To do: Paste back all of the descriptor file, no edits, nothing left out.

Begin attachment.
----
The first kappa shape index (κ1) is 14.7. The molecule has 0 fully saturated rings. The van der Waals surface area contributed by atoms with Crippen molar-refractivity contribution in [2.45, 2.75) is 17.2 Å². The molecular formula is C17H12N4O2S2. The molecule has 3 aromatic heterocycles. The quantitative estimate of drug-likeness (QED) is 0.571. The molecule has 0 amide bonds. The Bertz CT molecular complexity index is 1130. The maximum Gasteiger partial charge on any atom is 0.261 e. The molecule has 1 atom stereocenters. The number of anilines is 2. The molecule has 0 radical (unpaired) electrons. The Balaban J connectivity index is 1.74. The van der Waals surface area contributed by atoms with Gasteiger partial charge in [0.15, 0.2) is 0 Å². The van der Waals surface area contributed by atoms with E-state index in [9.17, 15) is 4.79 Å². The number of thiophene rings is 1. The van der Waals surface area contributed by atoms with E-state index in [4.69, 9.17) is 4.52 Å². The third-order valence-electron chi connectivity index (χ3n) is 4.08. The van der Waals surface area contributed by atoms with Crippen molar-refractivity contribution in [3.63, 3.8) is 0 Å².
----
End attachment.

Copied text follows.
The first kappa shape index (κ1) is 14.7. The molecule has 0 fully saturated rings. The van der Waals surface area contributed by atoms with Crippen molar-refractivity contribution in [2.45, 2.75) is 17.2 Å². The molecular formula is C17H12N4O2S2. The molecule has 3 aromatic heterocycles. The quantitative estimate of drug-likeness (QED) is 0.571. The molecule has 0 amide bonds. The Bertz CT molecular complexity index is 1130. The maximum Gasteiger partial charge on any atom is 0.261 e. The molecule has 1 atom stereocenters. The number of anilines is 2. The molecule has 0 radical (unpaired) electrons. The Balaban J connectivity index is 1.74. The van der Waals surface area contributed by atoms with Gasteiger partial charge in [0.15, 0.2) is 0 Å². The van der Waals surface area contributed by atoms with E-state index in [9.17, 15) is 4.79 Å². The number of thiophene rings is 1. The van der Waals surface area contributed by atoms with E-state index in [4.69, 9.17) is 4.52 Å². The third-order valence-electron chi connectivity index (χ3n) is 4.08. The van der Waals surface area contributed by atoms with Crippen molar-refractivity contribution in [3.63, 3.8) is 0 Å².